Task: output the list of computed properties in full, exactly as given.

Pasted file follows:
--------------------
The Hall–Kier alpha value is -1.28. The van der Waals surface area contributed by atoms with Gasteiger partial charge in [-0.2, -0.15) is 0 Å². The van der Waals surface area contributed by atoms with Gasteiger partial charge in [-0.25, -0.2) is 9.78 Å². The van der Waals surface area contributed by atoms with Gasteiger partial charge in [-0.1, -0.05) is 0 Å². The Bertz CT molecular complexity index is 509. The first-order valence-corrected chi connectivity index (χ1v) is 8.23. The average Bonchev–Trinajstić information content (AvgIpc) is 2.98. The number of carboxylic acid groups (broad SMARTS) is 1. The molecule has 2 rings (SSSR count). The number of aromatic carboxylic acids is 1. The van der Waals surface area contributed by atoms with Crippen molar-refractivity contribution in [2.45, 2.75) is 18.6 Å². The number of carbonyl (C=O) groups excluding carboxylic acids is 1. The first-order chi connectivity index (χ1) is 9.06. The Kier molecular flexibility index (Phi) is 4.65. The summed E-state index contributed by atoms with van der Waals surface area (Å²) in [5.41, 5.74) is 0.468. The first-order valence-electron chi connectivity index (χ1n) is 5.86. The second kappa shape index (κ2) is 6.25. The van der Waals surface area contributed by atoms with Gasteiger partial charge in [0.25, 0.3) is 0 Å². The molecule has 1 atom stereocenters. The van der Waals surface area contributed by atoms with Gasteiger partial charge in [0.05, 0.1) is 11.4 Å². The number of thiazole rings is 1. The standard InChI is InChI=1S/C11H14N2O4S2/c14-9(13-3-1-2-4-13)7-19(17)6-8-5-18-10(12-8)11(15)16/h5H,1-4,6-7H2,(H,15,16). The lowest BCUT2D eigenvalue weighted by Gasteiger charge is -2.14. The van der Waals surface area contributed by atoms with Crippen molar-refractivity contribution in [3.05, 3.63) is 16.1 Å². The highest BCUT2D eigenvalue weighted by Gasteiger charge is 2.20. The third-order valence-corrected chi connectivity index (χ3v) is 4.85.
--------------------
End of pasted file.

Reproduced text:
The Hall–Kier alpha value is -1.28. The van der Waals surface area contributed by atoms with Gasteiger partial charge in [-0.2, -0.15) is 0 Å². The van der Waals surface area contributed by atoms with Gasteiger partial charge in [-0.25, -0.2) is 9.78 Å². The van der Waals surface area contributed by atoms with Gasteiger partial charge in [-0.1, -0.05) is 0 Å². The Bertz CT molecular complexity index is 509. The first-order valence-corrected chi connectivity index (χ1v) is 8.23. The average Bonchev–Trinajstić information content (AvgIpc) is 2.98. The number of carboxylic acid groups (broad SMARTS) is 1. The molecule has 2 rings (SSSR count). The number of aromatic carboxylic acids is 1. The van der Waals surface area contributed by atoms with Crippen molar-refractivity contribution in [2.45, 2.75) is 18.6 Å². The number of carbonyl (C=O) groups excluding carboxylic acids is 1. The first-order chi connectivity index (χ1) is 9.06. The Kier molecular flexibility index (Phi) is 4.65. The summed E-state index contributed by atoms with van der Waals surface area (Å²) in [5.41, 5.74) is 0.468. The first-order valence-electron chi connectivity index (χ1n) is 5.86. The second kappa shape index (κ2) is 6.25. The van der Waals surface area contributed by atoms with Gasteiger partial charge in [0.25, 0.3) is 0 Å². The molecule has 1 atom stereocenters. The van der Waals surface area contributed by atoms with Gasteiger partial charge in [0.05, 0.1) is 11.4 Å². The number of thiazole rings is 1. The standard InChI is InChI=1S/C11H14N2O4S2/c14-9(13-3-1-2-4-13)7-19(17)6-8-5-18-10(12-8)11(15)16/h5H,1-4,6-7H2,(H,15,16). The lowest BCUT2D eigenvalue weighted by Gasteiger charge is -2.14. The van der Waals surface area contributed by atoms with Crippen molar-refractivity contribution in [3.05, 3.63) is 16.1 Å². The highest BCUT2D eigenvalue weighted by Gasteiger charge is 2.20. The third-order valence-corrected chi connectivity index (χ3v) is 4.85.